Viruses are the plague that the internet-connected world is struggling with. With more than 350,000 new types of malware emerging each day, the annual cost of the menace runs to up to $55 billion. The question on our minds is if we will ever stop 100% computer viruses.
While this may be possible, it may not happen overnight. Read on as we explore the hindrances to stopping 100% viruses and how we can overcome them.
Most developers rely on the Neumann architecture that treats data and programs similarly. Program instructions are similar to data instructions in the Von Neumann machine. They both share the same architecture, memory, and bus, forming a security flaw, as pointed out by Feustel as early as 1971.
The architecture allows data and programs to use similar instructions. That means that your data could be your program. In some cases, some programs can change their instructions and modify their addresses.
This may not be problematic in minicomputers with single users. The problem arises in an environment with multi-user machines where sharing data and codes may be rampant. This can lead to gross data corruption.
These outdated designs make our computers inherently unsafe. This compromises efforts to stop 100% of viruses since they create an environment for the continuous creation of corrupted programs and data that present themselves as viruses.
Sometimes we build computer artifacts that we cannot analyze with our science and engineering. This is because the foundational architecture allows self-modifications that we may not notice or control. This creates mutations that we did not set out to build, usually evolving into viruses.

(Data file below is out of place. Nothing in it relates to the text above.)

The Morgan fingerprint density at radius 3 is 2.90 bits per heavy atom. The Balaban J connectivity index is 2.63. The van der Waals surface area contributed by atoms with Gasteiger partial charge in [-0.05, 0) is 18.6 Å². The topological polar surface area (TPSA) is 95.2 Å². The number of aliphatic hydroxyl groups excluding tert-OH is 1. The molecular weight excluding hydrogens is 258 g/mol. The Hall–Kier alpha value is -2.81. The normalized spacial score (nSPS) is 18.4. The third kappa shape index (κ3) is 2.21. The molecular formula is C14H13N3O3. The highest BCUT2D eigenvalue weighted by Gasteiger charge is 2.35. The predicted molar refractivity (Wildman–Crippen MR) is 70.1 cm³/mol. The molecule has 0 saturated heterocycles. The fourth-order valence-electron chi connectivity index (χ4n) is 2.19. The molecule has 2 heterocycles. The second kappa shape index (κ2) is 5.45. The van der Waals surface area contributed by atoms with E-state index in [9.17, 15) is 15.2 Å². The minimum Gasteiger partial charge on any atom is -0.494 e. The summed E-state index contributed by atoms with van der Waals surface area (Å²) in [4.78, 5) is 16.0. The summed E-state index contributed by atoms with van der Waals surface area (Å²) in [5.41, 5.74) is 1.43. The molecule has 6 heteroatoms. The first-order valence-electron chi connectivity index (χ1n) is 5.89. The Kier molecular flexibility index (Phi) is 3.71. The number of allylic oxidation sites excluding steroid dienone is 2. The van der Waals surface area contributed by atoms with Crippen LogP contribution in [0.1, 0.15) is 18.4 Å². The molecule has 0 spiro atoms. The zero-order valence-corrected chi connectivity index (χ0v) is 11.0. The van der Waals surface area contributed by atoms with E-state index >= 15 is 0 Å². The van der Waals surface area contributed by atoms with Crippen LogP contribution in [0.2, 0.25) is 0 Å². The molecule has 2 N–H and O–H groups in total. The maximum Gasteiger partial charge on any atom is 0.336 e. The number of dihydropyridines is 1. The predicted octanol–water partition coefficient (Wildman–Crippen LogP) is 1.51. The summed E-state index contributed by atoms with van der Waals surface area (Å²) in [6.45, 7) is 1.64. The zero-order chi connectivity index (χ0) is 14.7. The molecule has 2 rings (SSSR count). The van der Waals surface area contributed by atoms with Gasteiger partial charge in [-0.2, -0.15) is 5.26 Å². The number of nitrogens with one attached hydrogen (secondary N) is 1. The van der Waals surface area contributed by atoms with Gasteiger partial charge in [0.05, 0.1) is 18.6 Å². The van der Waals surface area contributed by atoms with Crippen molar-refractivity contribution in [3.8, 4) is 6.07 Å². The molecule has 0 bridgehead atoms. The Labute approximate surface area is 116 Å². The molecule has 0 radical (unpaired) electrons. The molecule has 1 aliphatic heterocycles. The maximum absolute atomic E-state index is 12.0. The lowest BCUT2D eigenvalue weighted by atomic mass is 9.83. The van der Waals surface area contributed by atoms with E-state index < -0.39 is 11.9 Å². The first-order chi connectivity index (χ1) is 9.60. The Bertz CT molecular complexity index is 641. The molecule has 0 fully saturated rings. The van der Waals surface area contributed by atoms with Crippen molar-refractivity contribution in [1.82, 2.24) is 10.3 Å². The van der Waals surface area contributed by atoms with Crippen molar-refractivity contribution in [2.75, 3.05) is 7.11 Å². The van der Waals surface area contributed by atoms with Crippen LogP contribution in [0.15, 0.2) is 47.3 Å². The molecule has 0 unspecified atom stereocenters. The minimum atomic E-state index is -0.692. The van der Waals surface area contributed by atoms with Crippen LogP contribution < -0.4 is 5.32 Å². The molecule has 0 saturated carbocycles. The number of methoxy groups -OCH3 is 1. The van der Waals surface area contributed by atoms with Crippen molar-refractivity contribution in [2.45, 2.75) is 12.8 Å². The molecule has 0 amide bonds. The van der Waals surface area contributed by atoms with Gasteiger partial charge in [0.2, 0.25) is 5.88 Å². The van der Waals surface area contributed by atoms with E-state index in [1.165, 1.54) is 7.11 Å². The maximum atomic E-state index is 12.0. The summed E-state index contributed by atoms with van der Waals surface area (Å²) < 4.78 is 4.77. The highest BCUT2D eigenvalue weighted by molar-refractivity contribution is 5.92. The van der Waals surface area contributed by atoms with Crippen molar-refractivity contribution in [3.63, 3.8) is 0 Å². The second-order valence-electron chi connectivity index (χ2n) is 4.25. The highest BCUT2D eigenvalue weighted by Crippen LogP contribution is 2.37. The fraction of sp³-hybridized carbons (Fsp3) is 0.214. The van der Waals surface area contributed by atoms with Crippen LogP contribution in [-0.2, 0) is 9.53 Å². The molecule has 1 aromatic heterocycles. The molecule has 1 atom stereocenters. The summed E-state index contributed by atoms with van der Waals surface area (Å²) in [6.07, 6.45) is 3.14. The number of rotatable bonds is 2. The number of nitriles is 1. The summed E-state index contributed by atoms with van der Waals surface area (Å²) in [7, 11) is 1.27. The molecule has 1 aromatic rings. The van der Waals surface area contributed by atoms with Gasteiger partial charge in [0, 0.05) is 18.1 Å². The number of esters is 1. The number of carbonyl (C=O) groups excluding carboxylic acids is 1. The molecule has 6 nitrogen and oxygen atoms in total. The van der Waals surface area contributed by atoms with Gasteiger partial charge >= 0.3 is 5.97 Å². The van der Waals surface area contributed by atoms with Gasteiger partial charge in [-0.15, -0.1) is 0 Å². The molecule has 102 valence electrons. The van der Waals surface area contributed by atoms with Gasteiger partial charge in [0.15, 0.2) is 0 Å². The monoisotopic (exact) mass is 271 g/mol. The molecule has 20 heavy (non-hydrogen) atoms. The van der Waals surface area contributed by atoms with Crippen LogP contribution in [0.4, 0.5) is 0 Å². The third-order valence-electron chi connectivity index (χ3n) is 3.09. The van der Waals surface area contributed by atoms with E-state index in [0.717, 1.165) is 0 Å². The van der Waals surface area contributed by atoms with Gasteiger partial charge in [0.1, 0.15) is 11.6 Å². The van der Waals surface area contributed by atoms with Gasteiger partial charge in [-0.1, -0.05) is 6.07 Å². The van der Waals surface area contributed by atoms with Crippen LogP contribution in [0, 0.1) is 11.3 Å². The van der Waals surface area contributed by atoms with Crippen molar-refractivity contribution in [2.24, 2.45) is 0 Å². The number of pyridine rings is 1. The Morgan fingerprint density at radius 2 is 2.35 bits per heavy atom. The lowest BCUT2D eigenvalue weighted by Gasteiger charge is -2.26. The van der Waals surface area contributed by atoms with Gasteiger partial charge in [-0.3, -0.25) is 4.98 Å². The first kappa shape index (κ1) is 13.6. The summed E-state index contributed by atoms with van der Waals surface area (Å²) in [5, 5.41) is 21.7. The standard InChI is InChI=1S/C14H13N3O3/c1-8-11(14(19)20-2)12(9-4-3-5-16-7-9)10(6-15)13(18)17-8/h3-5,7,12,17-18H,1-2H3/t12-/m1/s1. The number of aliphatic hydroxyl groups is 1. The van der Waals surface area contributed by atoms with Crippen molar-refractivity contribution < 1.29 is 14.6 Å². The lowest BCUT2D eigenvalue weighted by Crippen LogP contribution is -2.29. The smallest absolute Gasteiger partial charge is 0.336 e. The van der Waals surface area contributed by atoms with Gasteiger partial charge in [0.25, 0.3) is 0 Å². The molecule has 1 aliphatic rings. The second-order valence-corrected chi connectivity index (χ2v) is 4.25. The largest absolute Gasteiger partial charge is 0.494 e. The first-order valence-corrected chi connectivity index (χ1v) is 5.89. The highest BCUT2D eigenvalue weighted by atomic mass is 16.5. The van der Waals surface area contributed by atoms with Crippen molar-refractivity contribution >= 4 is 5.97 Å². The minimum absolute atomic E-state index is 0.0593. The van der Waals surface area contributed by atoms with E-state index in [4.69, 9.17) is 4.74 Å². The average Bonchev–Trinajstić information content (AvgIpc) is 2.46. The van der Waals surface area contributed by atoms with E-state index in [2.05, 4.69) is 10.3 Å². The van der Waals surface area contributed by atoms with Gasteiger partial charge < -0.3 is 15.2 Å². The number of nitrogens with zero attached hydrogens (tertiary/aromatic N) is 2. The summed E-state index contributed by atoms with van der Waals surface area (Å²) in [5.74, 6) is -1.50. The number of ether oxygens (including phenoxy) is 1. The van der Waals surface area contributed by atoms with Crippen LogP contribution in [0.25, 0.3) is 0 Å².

As long as we are writing new versions of operating systems and programs, we will continue to see an emergence of viruses. This is because people will continue to try new tricks to overcome protocols. Recent attempts used malware that prompts you to open and install it on your devices.
As you follow the prompts and input new data, you can create a random stream of log information. This information may corrupt your systems and data, and your anti-malware software may fail to stop it.
This leaves your system exposed to corruption by mutating log information. It shows that we may not build foolproof software using a flawed foundational architecture that allows the software to self-replicate.
We can overcome this hindrance to stopping viruses by looking beyond conventional computer architectures. The first step would be to delimit our architectures beyond Von Neumann and Harvard bus.
Another step would be determining cache memory and register through a system-level design approach. This would be different from the transistor count, maximum clock speed, or chip area currently in use. Rooting for secure boot, trust, secure shutdown, secure OS, secure log files, and secure auditing will be another step towards stopping computer viruses.
How many times are people warned against opening suspicious links and emails, but they still do so? Humans are inherently curious and gullible.